It is a great place to see a variety of birds (sandhill cranes, American kestrel, western grebe), some in considerable numbers, from the comfort of your car and should be on everyone's itinerary when in New Mexico.

Thursday, October 25, 2012

Scissor-Tailed Flycatcher

The scissor-tailed flycatcher is inarguably our most flamboyant kingbird -- a long tail like that of a bird of paradise; peach flanks and crimson "wingpits". Its range in the US is restricted -- centered around Texas and adjoining states (esp. Oklahoma) but in the winter it can be seen as far away as Southwest Florida.

This handsome flycatcher was seen in October at the Attwater Prairie Chicken Sanctuary in Texas. The namesake of the sanctuary (a grouse) is in steep decline and was not seen.

What was seen instead, however, was an American Bittern who fooled no one except itself into believing it was invisible.

Despite poor weather conditions [and probably the "wrong" season for watching lekking grouse], a nevertheless fruitful breeze-through with several good sightings of the "Texas bird of paradise".

American Avocets at Bolivar Flats

Of the 4 species of avocets, perhaps the American is the most colorful. However, in basic plumage, when their rufous color is absent, the monochromatic elegance of this distinctive shorebird is most evident.

American Avocets breed in the North and Western regions of our continent and overwinter in Florida, California, Central America and also Texas -- where this photograph was taken at Bolivar Flats Shorebird Sanctuary (Galveston, TX).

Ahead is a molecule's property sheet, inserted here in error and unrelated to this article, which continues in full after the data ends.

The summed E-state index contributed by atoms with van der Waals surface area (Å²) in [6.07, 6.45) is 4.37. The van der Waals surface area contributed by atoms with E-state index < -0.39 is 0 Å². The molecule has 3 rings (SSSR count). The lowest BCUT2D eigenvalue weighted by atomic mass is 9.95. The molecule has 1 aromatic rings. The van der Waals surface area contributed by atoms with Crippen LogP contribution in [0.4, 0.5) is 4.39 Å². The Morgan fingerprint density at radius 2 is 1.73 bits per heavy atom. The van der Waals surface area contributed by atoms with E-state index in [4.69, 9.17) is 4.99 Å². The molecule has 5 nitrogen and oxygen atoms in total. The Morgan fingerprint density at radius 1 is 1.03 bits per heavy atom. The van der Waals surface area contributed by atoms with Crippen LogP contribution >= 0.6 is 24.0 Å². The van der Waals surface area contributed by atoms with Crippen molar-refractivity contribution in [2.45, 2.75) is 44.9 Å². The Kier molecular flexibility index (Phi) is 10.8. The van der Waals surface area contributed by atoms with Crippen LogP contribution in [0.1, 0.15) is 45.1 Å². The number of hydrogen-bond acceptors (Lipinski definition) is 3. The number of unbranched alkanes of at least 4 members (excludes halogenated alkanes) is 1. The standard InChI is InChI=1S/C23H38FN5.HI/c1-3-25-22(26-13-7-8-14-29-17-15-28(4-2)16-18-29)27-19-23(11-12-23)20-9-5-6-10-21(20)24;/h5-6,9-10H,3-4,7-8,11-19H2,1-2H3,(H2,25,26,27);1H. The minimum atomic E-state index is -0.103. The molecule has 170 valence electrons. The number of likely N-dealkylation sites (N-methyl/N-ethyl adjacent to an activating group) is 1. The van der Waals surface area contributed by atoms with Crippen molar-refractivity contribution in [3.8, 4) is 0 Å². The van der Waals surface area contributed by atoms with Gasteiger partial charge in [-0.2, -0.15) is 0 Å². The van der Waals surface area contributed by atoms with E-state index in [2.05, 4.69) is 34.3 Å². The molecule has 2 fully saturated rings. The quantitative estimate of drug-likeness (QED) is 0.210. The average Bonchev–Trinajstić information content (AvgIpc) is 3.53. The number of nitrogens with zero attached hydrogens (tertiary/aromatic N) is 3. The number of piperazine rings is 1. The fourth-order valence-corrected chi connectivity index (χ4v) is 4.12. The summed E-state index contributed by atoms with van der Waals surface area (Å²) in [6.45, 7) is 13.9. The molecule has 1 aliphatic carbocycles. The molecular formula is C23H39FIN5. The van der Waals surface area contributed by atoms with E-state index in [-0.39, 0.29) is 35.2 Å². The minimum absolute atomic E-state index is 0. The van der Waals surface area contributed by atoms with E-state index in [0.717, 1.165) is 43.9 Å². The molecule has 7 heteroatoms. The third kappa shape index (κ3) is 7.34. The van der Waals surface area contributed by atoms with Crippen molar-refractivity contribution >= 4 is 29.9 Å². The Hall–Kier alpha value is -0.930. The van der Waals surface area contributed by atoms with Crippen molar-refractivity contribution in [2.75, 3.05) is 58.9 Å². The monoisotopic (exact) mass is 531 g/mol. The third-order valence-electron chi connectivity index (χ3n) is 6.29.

The female's bill is more up-turned than the male's -- other than that, the sexes are virtually indistinguishable.

Other birds seen included western sandpiper [left], white-morph reddish egret [center] and the humble sanderling [right].

Also seen were Caspian [lower left] and Forster's terns [upper left] -- and plovers were well represented with snowy [middle] as well as piping [right].

Finally, marbled godwit [upper left] together with long-billed curlew rounded out the morning's fine birding at this important shorebird sanctuary.

Saturday, October 20, 2012

Our Largest Shorebird: The Long-Billed Curlew

Recently downlisted to "Least Concern", the Long-billed curlew has made a remarkable comeback after being shot to extirpation in many parts of the US. This curlew is an awesome shorebird -- tall, endowed with a huge, sickle-like bill, and colorfully distinctive in its cinnamon plumage.

This huge shorebird was seen in October at Bolivar Flats Shorebird Sanctuary (a world renown hotspot in Texas). Fresh from its alternate plumage, the cinnamon hues in the plumage are still prominent.

Farley Mowat's "Sea of Slaughter" (copyright Stackpole Books 2004) eloquently describes the wanton destruction of the curlews in North America in the 1800's (with devastating consequences for the now extinct Eskimo Curlew):

Most abundant of the three curlews found in eastern North America was the Eskimo, but the most individually impressive was the sicklebird, now known as the long-billed curlew. Although its major breeding grounds were on the western prairies, it migrated along the Atlantic coastal flyway in considerable numbers.